The 7000 Series are VP Leonhardy’s flagships with handmade handles; the pride of a >120yrs German brushmaker. It is my opinion that we’ve never before offered >25mm knots with better combined density and flow-through. The hairs take upon a gold hue when wet that I cannot recall seeing before in thousands of brushes we’ve sold and hundreds used, so perhaps they are using a different supplier in China for their hair than the rest? I don’t know about that part, nor do I suspect it means much, but it was interesting to witness.
The knots are unabashedly big, tall, and proud, but don’t allow stats on paper to make you believe they’re floppy or difficult to control; have you ever used a Plisson “HMW”, with their very tall lofts? They might be springy, but floppy’s not the right word for them, at least not for most; go play with a Vulfix 377 silvertip or Kent BK12 if you want to know what floppy can be (to most). There is more to a knot’s manner than diameter and height; density, depth of setting, hair type, and – the crucial element I rarely see mentioned on internet forums – the total relief of the knot head all have influence. The VP knots’ density and large ‘relief’ (variance in top of knot’s loft from lowest hairs to those in center furthest from handle, in fact the most I’ve ever seen on the 700050) render it to me and many others more controllable than should be possible, like a big stiff sponge or perhaps a loofah? Check out the video link above face-lathering with the #40 and watch the knot as it moves around and come up with a description that you like and email it…the dictator’s always open to suggestions here! In the end, though, do remember that all these terms like “floppy”, “stiff”, and “scrubby” are entirely subjective terms, rather than objective terms; there is nobody who can be “wrong” for describing any brush with any of the terms, because there is no such thing as being “right”, there is only opinion. I find Simpsons’ Classic #2 as about the stiffest and scrubbiest little brush I’ve ever put to beard, but if someone else castigates it to the “floppy” crew, he’s not wrong any more than I am right if I use what he deems stiff and scrubby and decree it too floppy for me. Having said all that, it is hard for me to understand how someone can call these floppy knots, as the two metrics I use for that description are absent here to me…those two metrics are 1) having some difficulty controlling the lathered-up knot’s position on the face because it so easily moves aside whence meeting beard 2) having a difficult time determining when your hand is moving, and where is its position, while the knot is on the beard….ie, a “lag time” between moving your hand and knowing from the knot tips that the handle’s on the move. I’d certainly assign those metrics as present on the 7008*0 “creampuff” models, but not on 7000*0s. Frankly I don’t find #700040 any harder to control on my face than a Simpsons Chubby #3-equally enormous (in actual use, no matter what’s written on paper, 700050’s certainly bigger than CH3), but much softer.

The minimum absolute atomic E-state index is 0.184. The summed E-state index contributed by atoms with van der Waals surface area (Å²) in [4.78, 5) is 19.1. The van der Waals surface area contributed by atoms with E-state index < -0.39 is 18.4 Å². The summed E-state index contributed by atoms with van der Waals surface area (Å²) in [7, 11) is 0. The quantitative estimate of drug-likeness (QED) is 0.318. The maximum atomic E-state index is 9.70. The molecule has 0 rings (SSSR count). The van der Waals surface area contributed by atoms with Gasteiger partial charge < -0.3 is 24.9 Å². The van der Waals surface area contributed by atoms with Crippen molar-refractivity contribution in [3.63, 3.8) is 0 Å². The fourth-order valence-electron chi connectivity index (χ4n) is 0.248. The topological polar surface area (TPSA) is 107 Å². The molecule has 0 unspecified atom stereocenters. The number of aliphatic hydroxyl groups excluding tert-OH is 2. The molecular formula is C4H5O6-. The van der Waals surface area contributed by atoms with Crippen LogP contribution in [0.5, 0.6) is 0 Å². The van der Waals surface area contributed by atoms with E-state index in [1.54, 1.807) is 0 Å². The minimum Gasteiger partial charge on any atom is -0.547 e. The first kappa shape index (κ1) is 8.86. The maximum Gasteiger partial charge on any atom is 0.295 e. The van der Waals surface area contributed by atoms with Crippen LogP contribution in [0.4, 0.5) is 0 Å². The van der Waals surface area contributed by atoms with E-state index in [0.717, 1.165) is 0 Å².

Buy these models for their knots, if not their handles. The spun polyester feels as solid in the hand as an S-Class sedan does under the arse, but they’re painted (rather than solidly colored throughout such as Simpsons/Vulfix/etc./etc.), and painted individually at that. Charming in some manner, sure. But painting doesn’t compare with Simpsons to me for coolness; they’re the kings of cool handles, and debating it is a loser’s proposition. Don’t get me wrong, the handle feels terrific in the hands; it just isn’t the primary reason to buy, while when the rare “Somerset-era rod stock” Simpsons comes down the pike to us you’ll have a hard time convincing me that the buyers of those aren’t doing so first and formost to brushturbate with their handles. Using these should be exciting for you due to their incredibly special knots, and as a blind man you’ll almost certainly adore the handles, for they do have a unique sensation in the hand. Look at the individual pictures and judge the handiwork yourself; it is more than a little bit silly that these would be the first brushes individually photographed here at TSS for their HANDLES rather than for their knots!